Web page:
It was like trying to wrangle a particularly truculent toddler – with spikes! After about 3-4 minutes I gave up and went back to Snoozy!
How Long Do You Need at a Hedgehog Cafe?
I think I probably only spent about 20 minutes in the cafe. That was enough to get a billion cute pictures, store up some super cute memories and strike another one of my ‘must do’s’ off my bucket list. I think unless there’s more than two of you, the half an hour session at Harry Harajuku is more than enough
Can You Make Reservations at Harry’s
Yes – although, you need to scan down their website a bit to find the button. Here’s a direct link.
You can only reserve the one hour sessions which, as I update this in Dec 2022 cost 2860 yen.
If you only want to spend half an hour at the cafe, then just turn up and queue. Because there are now quite a few hedgehog cafes around this might not be as tricky as when I went to Harry’s and they were new.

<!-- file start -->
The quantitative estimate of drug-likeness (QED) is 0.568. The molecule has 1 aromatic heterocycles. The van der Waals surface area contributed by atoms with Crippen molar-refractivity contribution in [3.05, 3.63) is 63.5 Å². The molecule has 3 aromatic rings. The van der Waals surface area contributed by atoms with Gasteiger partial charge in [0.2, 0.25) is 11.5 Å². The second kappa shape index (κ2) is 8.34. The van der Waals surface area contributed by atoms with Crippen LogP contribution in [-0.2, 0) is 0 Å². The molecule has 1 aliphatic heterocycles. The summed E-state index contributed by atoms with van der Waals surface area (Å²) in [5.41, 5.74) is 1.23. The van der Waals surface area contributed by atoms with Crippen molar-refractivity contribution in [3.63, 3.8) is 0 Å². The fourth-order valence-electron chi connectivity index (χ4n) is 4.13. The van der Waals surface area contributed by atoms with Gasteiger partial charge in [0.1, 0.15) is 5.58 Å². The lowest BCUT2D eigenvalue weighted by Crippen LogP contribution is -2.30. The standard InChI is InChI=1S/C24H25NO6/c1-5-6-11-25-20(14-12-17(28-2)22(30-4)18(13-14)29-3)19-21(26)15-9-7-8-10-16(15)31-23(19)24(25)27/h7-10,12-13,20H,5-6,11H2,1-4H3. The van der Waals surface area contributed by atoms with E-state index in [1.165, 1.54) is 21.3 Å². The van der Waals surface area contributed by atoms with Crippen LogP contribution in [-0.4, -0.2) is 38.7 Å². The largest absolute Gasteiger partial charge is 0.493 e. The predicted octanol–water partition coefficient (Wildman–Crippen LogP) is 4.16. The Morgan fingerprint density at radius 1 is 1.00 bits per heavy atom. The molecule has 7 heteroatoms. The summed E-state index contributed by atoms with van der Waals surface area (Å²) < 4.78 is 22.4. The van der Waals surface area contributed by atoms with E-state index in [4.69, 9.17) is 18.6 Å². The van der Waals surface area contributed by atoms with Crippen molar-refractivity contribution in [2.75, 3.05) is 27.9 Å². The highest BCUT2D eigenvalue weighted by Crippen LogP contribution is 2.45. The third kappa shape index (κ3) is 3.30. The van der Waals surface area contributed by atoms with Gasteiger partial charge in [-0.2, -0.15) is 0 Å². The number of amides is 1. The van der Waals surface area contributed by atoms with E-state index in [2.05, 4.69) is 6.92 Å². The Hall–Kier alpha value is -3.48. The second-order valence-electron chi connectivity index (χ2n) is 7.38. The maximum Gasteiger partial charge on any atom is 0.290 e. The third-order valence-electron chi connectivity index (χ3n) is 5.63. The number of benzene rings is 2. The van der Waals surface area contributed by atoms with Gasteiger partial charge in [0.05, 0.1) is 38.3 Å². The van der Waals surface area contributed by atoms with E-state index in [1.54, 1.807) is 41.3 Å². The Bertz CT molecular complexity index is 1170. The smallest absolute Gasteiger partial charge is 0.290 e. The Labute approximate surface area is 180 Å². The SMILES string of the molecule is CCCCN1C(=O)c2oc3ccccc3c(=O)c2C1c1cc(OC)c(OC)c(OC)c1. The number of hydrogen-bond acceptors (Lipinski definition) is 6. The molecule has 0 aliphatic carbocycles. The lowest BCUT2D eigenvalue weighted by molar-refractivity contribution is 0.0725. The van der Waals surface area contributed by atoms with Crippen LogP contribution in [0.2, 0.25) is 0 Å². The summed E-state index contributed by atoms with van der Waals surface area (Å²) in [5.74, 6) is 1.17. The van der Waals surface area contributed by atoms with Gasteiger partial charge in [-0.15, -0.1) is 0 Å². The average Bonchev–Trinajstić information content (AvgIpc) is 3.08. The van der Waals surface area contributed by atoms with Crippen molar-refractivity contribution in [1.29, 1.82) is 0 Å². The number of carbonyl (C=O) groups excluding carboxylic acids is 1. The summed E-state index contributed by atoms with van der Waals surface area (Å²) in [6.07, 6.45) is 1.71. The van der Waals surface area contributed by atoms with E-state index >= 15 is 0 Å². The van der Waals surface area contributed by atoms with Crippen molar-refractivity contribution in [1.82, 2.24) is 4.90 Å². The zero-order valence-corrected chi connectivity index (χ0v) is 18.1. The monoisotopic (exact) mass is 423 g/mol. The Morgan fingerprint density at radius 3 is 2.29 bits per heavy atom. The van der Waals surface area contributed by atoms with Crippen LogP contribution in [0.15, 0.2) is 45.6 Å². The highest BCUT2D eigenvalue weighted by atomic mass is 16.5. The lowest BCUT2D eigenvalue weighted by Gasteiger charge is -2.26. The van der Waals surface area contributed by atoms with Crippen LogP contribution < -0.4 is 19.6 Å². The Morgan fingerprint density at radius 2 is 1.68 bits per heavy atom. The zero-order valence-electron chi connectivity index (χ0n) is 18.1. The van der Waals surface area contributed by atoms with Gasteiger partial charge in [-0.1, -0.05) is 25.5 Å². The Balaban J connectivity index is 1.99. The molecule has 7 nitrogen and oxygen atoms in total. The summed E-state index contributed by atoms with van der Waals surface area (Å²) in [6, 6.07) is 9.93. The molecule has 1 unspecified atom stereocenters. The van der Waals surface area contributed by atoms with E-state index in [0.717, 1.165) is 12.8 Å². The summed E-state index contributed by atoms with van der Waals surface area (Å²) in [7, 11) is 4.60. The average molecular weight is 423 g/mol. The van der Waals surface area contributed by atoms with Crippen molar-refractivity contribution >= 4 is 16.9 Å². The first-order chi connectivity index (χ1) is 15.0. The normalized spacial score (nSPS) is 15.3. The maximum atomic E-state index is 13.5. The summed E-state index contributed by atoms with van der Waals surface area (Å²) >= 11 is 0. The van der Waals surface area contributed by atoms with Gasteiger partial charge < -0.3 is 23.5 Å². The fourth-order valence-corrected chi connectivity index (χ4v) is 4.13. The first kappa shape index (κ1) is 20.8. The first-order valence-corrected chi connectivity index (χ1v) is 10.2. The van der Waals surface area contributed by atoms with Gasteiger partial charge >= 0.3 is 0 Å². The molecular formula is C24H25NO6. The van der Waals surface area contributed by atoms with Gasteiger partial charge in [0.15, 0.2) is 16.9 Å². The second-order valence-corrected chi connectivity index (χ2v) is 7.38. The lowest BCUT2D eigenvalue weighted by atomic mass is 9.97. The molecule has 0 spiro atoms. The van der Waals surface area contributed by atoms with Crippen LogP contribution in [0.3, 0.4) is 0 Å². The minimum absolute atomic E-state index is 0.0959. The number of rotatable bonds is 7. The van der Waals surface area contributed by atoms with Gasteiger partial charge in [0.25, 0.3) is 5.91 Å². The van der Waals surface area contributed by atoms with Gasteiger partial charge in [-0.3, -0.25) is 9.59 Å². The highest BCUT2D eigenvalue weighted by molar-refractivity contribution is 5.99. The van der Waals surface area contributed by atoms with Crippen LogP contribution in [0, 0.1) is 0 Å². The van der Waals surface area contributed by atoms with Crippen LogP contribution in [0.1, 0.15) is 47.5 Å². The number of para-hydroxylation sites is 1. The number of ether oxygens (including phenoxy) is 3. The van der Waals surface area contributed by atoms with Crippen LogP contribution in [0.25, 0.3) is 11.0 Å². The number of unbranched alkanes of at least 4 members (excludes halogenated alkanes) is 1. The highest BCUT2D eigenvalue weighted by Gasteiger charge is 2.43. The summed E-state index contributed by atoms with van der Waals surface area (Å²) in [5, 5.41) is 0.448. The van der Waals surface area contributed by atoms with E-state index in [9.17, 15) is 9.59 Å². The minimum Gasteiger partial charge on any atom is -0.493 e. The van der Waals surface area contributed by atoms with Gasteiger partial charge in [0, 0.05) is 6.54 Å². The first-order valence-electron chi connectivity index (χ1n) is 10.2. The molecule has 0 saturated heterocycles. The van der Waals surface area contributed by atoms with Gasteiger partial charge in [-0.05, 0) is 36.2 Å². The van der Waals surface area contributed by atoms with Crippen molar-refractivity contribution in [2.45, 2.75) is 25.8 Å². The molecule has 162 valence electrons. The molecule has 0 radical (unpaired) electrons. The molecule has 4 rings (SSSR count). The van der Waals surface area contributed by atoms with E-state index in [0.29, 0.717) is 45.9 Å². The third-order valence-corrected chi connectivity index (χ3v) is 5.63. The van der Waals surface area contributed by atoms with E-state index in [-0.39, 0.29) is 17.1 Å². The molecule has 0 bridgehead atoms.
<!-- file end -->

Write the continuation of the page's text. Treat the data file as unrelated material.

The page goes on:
Is Harry Harajuku the Best Hedgehog Cafe in Tokyo?
On my last trip I went to a few different animal cafes and from what I’ve seen, yes, Harry Harajuku is among the best hedgehog cafes in Tokyo in that it’s clean, quiet and there’s lots of space for the hedgehogs.
Lots of hedgehogs also mean they get time off. Cafes with only one or two hedgehogs see their little spiky charges ‘on set’ all day.
Whether Harry’s is now the cutest Hedgehog Cafe in Tokyo though, I’m not sure – I also went to a hedgehog cafe in Shibuya on this trip called Chiku Chiku where the hedgehog tanks are done out like tiny rooms in dollhouses. If that sounds adorable, then you can see more cute pictures and find out more about it in our longer post here.
Or, if you’re already sold by the adorable picture below, then you can book tickets in advance here.